Previously this year, we came across a downloader (win32.exe) that is making some effort in hiding its traffic. The downloader is making GET requests to files, such as search.jpg, winlogon.jpg, tibs.jpg and tool.jpg. Using tools like chaosreader and foremost to extract the files, you would find out that these files indeed are valid images (like the one shown to the left in this post).
However, if we look more closely, we find that these files has something more interesting appended past the JPG data. Below is a short video showing what’s inside winlogon.jpg.
This downloader was found on hightstats dot net, which, at that time, resolved to 184.108.40.206 (AbdAllah Internet, TR) – whose netblock is very well known for its malicious hosting. At the time of this writing, the domain resolves to 220.127.116.11 (Net Access Corporation, US) and is still serving these files. We’ve also seen this kind of obfuscation before, then with the image of a green frog – McAfee has mentioned this on their blog.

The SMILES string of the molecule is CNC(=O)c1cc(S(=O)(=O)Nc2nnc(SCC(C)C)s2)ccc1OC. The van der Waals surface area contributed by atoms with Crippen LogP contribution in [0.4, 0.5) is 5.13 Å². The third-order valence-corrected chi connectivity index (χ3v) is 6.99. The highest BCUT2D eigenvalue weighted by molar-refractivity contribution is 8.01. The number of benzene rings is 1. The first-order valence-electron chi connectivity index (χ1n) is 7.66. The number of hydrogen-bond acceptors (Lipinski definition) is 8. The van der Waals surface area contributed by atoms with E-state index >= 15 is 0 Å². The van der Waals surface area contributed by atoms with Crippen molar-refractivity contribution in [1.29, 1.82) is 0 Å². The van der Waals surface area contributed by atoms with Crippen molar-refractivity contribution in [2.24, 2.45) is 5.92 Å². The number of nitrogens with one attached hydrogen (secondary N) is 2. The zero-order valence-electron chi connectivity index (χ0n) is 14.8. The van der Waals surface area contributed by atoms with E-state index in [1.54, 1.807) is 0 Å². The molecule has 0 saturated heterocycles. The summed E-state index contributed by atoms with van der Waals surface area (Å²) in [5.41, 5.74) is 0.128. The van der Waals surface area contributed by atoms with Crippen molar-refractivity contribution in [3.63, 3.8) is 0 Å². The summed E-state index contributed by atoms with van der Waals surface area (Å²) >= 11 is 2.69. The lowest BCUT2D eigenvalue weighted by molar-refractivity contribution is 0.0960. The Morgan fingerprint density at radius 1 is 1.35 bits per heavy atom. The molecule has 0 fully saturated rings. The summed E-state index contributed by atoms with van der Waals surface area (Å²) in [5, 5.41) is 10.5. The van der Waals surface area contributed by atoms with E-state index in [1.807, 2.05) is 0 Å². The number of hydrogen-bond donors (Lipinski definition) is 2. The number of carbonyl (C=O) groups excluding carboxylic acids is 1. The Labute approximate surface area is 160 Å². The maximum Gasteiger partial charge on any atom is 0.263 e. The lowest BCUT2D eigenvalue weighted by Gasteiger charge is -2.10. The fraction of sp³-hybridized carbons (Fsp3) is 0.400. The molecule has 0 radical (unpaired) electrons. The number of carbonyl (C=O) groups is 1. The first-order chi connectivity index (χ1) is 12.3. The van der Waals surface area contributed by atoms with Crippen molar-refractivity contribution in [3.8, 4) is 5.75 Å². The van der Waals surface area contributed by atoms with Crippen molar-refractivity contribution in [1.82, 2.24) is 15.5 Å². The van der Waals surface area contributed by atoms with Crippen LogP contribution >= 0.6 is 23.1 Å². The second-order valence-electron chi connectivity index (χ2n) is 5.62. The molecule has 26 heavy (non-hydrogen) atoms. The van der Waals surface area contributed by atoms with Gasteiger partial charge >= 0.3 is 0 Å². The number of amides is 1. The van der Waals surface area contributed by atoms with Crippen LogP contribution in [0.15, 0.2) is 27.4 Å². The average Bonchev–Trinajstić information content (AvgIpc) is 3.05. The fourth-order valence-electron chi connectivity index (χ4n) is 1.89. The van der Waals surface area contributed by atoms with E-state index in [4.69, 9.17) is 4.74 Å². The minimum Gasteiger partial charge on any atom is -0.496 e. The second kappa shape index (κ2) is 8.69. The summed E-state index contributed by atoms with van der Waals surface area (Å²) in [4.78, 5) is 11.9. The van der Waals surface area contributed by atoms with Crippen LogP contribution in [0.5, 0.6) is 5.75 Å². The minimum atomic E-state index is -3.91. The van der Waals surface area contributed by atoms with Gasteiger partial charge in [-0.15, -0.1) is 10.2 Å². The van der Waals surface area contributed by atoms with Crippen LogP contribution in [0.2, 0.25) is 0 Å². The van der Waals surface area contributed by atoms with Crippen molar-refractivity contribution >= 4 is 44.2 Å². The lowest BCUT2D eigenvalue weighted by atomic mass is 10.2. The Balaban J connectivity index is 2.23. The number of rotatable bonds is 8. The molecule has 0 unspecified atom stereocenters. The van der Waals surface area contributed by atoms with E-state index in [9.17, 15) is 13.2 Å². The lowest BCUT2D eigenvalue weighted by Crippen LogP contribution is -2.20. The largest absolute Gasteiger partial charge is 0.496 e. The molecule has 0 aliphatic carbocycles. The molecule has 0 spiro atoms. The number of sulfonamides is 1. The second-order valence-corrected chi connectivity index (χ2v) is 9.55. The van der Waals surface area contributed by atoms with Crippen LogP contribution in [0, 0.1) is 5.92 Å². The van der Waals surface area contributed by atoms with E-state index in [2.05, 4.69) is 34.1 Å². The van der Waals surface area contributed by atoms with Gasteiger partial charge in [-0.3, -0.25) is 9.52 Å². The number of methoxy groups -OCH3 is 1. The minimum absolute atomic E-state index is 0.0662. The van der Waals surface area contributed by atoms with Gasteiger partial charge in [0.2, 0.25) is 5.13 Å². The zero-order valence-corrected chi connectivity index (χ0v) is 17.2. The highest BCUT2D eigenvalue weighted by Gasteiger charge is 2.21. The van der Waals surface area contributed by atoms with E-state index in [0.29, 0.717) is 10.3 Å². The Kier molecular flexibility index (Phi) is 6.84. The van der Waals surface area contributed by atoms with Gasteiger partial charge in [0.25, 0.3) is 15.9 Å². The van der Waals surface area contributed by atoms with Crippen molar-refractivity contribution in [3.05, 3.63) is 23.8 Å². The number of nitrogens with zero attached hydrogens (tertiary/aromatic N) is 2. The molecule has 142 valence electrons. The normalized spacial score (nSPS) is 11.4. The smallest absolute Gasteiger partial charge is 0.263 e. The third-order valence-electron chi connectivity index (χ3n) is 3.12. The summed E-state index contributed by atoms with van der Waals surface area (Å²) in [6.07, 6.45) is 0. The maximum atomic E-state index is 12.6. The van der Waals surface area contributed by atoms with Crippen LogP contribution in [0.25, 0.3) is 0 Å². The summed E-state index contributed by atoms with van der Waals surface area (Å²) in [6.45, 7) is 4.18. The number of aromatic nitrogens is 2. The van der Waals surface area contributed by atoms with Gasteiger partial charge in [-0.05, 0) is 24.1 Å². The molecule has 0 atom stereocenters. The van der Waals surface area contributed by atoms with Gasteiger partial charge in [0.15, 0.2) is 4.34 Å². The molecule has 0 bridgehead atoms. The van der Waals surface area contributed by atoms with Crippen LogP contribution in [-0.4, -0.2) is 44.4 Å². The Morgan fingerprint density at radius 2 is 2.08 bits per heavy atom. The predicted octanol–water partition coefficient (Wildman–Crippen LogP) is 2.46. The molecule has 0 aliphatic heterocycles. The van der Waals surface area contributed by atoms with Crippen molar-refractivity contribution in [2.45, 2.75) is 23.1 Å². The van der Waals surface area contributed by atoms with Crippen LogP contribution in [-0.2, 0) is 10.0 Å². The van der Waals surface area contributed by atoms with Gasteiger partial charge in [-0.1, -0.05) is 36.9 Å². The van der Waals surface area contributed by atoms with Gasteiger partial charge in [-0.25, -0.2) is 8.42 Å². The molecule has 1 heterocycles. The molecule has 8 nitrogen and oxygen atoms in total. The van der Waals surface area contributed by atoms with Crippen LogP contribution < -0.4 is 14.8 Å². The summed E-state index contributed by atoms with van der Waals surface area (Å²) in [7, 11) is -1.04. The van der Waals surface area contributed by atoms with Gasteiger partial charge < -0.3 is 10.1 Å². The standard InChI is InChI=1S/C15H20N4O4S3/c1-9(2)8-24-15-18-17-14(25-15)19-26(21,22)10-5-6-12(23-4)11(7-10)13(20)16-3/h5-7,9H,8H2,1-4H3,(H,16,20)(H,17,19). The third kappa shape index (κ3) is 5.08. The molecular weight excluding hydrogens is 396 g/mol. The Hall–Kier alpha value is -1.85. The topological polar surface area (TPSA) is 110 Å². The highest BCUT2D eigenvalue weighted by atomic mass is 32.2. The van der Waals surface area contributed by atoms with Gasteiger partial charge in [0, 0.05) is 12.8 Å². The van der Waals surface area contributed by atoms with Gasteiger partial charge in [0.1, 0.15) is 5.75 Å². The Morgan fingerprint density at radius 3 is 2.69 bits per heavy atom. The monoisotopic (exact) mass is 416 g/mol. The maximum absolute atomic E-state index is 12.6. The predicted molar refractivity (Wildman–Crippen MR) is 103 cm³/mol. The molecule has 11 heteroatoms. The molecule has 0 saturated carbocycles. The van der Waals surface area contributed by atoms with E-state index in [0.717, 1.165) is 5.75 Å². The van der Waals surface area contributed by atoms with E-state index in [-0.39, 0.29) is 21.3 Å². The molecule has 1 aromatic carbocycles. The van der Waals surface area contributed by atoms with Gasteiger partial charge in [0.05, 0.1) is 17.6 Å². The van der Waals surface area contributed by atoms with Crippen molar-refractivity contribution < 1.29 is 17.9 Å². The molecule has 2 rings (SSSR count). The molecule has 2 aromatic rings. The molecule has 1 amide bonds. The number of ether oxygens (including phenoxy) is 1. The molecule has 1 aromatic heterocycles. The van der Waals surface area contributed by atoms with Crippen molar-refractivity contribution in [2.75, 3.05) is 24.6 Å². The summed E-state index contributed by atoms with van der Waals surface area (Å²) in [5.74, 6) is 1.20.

Now, what winlogon.jpg (..or the executable inside it) did, was to install BraveSentry, a rogue anti-virus/spyware product that claims to have found malware on your system in order to trick you to purchase their product.
This is not a new obfuscation technique, but it seems to be a characteristic for this group of spyware creators, that are pushing these rogue security programs.